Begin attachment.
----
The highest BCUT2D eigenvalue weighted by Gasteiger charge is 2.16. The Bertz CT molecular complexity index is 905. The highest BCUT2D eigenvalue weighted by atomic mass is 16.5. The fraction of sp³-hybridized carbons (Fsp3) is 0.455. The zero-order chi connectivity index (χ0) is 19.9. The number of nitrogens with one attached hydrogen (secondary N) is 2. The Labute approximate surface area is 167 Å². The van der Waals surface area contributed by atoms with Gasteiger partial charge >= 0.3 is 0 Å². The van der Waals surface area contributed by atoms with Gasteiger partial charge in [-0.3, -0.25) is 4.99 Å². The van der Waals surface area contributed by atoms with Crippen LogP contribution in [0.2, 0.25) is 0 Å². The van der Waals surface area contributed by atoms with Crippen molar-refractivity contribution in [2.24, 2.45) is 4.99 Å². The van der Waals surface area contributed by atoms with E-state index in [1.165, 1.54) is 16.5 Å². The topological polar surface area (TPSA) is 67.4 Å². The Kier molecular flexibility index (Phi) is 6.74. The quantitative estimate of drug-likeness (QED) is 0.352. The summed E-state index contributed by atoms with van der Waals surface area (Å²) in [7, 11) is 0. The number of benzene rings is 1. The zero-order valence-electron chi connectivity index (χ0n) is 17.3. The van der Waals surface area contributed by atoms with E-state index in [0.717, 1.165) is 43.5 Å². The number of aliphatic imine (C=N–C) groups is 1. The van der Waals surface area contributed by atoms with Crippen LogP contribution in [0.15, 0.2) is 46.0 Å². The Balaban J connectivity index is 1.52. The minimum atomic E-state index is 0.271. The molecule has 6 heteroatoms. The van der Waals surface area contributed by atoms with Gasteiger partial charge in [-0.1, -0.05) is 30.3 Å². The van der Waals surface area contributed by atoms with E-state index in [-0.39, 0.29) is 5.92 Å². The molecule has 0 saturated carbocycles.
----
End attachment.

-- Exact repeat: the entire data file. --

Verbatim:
The highest BCUT2D eigenvalue weighted by Gasteiger charge is 2.16. The Bertz CT molecular complexity index is 905. The highest BCUT2D eigenvalue weighted by atomic mass is 16.5. The fraction of sp³-hybridized carbons (Fsp3) is 0.455. The zero-order chi connectivity index (χ0) is 19.9. The number of nitrogens with one attached hydrogen (secondary N) is 2. The Labute approximate surface area is 167 Å². The van der Waals surface area contributed by atoms with Gasteiger partial charge >= 0.3 is 0 Å². The van der Waals surface area contributed by atoms with Gasteiger partial charge in [-0.3, -0.25) is 4.99 Å². The van der Waals surface area contributed by atoms with Crippen LogP contribution in [0.2, 0.25) is 0 Å². The van der Waals surface area contributed by atoms with Crippen molar-refractivity contribution in [2.24, 2.45) is 4.99 Å². The van der Waals surface area contributed by atoms with E-state index in [1.165, 1.54) is 16.5 Å². The topological polar surface area (TPSA) is 67.4 Å². The Kier molecular flexibility index (Phi) is 6.74. The quantitative estimate of drug-likeness (QED) is 0.352. The summed E-state index contributed by atoms with van der Waals surface area (Å²) in [7, 11) is 0. The number of benzene rings is 1. The zero-order valence-electron chi connectivity index (χ0n) is 17.3. The van der Waals surface area contributed by atoms with E-state index in [0.717, 1.165) is 43.5 Å². The number of aliphatic imine (C=N–C) groups is 1. The van der Waals surface area contributed by atoms with Crippen LogP contribution in [0.15, 0.2) is 46.0 Å². The Balaban J connectivity index is 1.52. The minimum atomic E-state index is 0.271. The molecule has 6 heteroatoms. The van der Waals surface area contributed by atoms with Gasteiger partial charge in [-0.1, -0.05) is 30.3 Å². The van der Waals surface area contributed by atoms with E-state index in [-0.39, 0.29) is 5.92 Å². The molecule has 0 saturated carbocycles.